(2)

We also have that x22=i=1Nx,ψi2x22=i=1Nx,ψi2.

Frames are another special type of dictionary [7]. A dictionary ΨΨ is a frame if there exist numbers AA and BB, 0<AB<0<AB< such that, for any signal xx

A x 2 2 z x , ψ z 2 B x 2 2 . A x 2 2 z x , ψ z 2 B x 2 2 .
(3)
The elements of a frame may be linearly dependent in general (see Figure 1), and so there may exist many ways to express a particular signal among the dictionary elements. However, frames do have a useful analysis/synthesis duality: for any frame ΨΨ there exists a dual frame Ψ˜Ψ˜ such that
x = z x , ψ z ψ ˜ z = z x , ψ ˜ z ψ z . x = z x , ψ z ψ ˜ z = z x , ψ ˜ z ψ z .
(4)
In the case where the frame vectors are represented as columns of the NN x ZZ matrix ΨΨ, the matrix Ψ˜Ψ˜ containing the dual frame elements is simply the transpose of the pseudoinverse of ΨΨ. A frame is called tight if the frame bounds AA and BB are equal. Tight frames have the special properties of (i) being their own dual frames (after a rescaling by 1/A1/A) and (ii) preserving norms, i.e., i=1Nx,ψi2=Ax22i=1Nx,ψi2=Ax22. The remainder of this section discusses several important dictionaries.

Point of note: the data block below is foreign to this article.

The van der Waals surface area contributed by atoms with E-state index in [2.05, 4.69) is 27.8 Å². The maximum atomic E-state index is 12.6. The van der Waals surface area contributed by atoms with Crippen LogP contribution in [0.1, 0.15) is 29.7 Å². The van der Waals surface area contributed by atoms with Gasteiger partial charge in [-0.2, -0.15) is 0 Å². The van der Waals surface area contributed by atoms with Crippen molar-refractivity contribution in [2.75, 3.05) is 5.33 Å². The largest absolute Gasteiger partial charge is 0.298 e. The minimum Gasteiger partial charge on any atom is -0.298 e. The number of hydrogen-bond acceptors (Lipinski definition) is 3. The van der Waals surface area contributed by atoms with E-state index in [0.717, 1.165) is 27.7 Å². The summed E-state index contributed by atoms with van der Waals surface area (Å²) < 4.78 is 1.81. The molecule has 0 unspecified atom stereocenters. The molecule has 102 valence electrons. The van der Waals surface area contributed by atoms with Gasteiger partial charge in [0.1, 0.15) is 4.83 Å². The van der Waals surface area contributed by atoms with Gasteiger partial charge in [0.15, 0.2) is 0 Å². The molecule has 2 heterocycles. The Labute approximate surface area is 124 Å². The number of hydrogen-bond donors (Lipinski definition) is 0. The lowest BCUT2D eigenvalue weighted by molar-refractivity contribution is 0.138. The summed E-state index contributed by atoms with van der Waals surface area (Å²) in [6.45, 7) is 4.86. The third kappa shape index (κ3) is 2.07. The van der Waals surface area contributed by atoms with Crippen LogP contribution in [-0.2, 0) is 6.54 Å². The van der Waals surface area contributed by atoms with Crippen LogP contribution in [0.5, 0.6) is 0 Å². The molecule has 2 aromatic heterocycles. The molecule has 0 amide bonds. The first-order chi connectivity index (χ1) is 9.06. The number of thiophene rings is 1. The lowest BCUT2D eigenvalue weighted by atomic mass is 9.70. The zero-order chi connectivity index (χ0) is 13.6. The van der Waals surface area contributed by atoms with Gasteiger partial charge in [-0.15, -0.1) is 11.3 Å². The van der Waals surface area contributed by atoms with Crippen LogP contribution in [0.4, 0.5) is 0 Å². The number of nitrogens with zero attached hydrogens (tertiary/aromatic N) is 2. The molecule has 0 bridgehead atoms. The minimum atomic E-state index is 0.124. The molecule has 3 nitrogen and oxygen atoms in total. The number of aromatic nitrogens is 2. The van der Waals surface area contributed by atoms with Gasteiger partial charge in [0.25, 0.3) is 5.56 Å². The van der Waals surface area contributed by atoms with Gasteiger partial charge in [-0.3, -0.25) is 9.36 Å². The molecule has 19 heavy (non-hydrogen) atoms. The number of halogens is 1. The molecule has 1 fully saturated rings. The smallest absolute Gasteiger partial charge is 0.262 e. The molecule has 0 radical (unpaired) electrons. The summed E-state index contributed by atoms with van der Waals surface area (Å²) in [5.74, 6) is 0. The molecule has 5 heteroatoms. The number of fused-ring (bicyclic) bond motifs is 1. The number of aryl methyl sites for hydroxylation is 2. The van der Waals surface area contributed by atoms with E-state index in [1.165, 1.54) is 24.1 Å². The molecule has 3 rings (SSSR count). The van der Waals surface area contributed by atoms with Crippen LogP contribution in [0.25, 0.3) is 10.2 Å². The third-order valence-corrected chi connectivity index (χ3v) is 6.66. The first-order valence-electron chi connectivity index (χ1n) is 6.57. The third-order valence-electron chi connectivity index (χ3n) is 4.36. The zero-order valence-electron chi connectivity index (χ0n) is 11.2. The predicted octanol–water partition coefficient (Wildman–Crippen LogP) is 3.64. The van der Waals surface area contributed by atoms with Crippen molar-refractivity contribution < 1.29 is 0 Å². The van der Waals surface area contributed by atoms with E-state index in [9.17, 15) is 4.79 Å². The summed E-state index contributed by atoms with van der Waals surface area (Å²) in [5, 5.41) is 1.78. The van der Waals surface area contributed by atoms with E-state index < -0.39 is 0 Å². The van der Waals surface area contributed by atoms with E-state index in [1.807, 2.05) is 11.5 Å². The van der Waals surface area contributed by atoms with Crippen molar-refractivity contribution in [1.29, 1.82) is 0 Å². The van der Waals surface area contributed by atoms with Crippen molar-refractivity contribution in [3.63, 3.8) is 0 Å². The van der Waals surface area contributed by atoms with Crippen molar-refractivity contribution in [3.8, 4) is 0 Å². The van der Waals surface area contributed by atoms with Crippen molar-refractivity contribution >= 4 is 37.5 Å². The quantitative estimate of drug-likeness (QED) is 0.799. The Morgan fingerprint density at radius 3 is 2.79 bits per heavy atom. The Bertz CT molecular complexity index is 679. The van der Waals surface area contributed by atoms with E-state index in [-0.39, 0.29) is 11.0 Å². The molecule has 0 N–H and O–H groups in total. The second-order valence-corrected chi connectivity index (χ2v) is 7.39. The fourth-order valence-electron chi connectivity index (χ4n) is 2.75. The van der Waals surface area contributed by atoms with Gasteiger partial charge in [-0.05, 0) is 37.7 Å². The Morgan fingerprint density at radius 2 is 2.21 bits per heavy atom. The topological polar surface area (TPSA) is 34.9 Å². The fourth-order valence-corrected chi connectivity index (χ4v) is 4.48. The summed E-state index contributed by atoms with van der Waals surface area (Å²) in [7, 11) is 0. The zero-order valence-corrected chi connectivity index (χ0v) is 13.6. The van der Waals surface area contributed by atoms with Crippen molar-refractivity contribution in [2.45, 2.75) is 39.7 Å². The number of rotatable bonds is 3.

Figure 1: A simple, redundant frame ΨΨ containing three vectors that span R2R2.
Figure 1 (mbFrame.png)

The canonical basis

The standard basis for representing a signal is the canonical (or “spike”) basis. In RNRN, this corresponds to a dictionary Ψ=INΨ=IN (the N×NN×N identity matrix). When expressed in the canonical basis, signals are often said to be in the “time domain.”

Fourier dictionaries

The frequency domain provides one alternative representation to the time domain. The Fourier series and discrete Fourier transform are obtained by letting ΨΨ contain complex exponentials and allowing the expansion coefficients αα to be complex as well. (Such a dictionary can be used to represent real or complex signals.) A related “harmonic” transform to express signals in RNRN is the discrete cosine transform (DCT), in which ΨΨ contains real-valued, approximately sinusoidal functions and the coefficients αα are real-valued as well.